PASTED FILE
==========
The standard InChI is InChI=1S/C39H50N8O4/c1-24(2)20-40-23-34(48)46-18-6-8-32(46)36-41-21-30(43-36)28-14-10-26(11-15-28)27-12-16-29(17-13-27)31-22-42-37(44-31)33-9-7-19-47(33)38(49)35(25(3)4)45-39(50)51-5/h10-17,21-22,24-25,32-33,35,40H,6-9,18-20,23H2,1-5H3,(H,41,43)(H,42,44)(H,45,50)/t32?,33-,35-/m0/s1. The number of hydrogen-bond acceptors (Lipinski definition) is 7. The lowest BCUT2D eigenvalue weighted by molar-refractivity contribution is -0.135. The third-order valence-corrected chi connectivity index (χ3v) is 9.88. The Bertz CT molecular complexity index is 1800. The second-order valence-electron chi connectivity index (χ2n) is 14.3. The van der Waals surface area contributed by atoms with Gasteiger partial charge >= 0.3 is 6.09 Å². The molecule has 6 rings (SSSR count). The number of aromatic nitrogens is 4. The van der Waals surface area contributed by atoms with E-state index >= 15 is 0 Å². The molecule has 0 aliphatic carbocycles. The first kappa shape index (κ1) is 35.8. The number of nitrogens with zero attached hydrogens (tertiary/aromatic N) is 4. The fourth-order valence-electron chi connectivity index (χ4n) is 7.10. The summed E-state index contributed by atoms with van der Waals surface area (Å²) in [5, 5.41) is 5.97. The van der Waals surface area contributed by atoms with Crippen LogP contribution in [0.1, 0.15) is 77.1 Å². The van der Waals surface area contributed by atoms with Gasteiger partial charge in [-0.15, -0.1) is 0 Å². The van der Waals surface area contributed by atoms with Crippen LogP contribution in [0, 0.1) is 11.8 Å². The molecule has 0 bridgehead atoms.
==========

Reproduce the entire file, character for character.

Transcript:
The standard InChI is InChI=1S/C39H50N8O4/c1-24(2)20-40-23-34(48)46-18-6-8-32(46)36-41-21-30(43-36)28-14-10-26(11-15-28)27-12-16-29(17-13-27)31-22-42-37(44-31)33-9-7-19-47(33)38(49)35(25(3)4)45-39(50)51-5/h10-17,21-22,24-25,32-33,35,40H,6-9,18-20,23H2,1-5H3,(H,41,43)(H,42,44)(H,45,50)/t32?,33-,35-/m0/s1. The number of hydrogen-bond acceptors (Lipinski definition) is 7. The lowest BCUT2D eigenvalue weighted by molar-refractivity contribution is -0.135. The third-order valence-corrected chi connectivity index (χ3v) is 9.88. The Bertz CT molecular complexity index is 1800. The second-order valence-electron chi connectivity index (χ2n) is 14.3. The van der Waals surface area contributed by atoms with Gasteiger partial charge >= 0.3 is 6.09 Å². The molecule has 6 rings (SSSR count). The number of aromatic nitrogens is 4. The van der Waals surface area contributed by atoms with E-state index >= 15 is 0 Å². The molecule has 0 aliphatic carbocycles. The first kappa shape index (κ1) is 35.8. The number of nitrogens with zero attached hydrogens (tertiary/aromatic N) is 4. The fourth-order valence-electron chi connectivity index (χ4n) is 7.10. The summed E-state index contributed by atoms with van der Waals surface area (Å²) in [5, 5.41) is 5.97. The van der Waals surface area contributed by atoms with Crippen LogP contribution in [0.1, 0.15) is 77.1 Å². The van der Waals surface area contributed by atoms with Gasteiger partial charge in [-0.15, -0.1) is 0 Å². The van der Waals surface area contributed by atoms with Crippen LogP contribution in [0, 0.1) is 11.8 Å². The molecule has 0 bridgehead atoms.